When you start a business, it’s important to establish the organization as an entity that’s separate from yourself. This may include incorporating your business and addressing other legal issues, but it should also include establishing a clear separation between your personal and business finances. By creating a separate business checking account, you can make this distinction clearer, ensuring your personal finances will be protected in the future. Additionally, opening a business checking account will provide the following benefits.
Just as banks provide online banking to their individual customers, they provide this same service on business accounts. The availability of online banking for your business will allow you to stay updated on the finances for your business at a moment’s notice. Before you write a check for your business, you can check the account to ensure you have the funds to cover the amount. This will help you avoid costly overdraft fees and other penalties that could harm your business’ financial standing.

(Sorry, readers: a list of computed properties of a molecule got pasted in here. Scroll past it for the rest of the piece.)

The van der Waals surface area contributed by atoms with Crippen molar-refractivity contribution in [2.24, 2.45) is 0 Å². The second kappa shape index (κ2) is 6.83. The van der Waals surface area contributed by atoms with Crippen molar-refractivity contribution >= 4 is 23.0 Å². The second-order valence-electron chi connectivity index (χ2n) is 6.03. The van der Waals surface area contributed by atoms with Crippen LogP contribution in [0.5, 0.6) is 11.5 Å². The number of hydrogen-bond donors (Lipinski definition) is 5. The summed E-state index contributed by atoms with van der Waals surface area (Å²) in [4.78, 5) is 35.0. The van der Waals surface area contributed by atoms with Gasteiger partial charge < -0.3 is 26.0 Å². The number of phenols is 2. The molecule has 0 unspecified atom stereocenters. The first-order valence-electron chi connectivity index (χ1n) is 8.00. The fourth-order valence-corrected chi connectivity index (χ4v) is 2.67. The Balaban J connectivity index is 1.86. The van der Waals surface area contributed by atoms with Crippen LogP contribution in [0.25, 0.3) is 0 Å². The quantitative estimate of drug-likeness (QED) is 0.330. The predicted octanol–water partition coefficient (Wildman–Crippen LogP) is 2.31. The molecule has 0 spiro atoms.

Authorize Multiple Signers
You can share access to a business checking account with other individuals who work for your organization. By granting access to your trusted managers, you can share some of the responsibilities of using the account. For instance, you can send a manager out to buy equipment or supplies for the business when you can’t do it yourself. This will save you time, allowing you to attend to business matters that need your personal attention.
Link to a Merchant Account
You’ll find it easier to process and collect customer payments with a business checking account. You can create a merchant account that allows you to accept debit and credit card payments. Once you link the merchant account to your checking account, you can easily transfer funds into your business checking account. This can help you skip steps in accessing payments that have been paid to your business by your customers.
When you do decide to open a business checking account, it can pay to browse for the best deals. Many banks offer business checking accounts that pay interest on the balance, helping your business to passively earn extra income. You should also examine the fee schedules for each bank to help you determine which checking account will be the best for your business.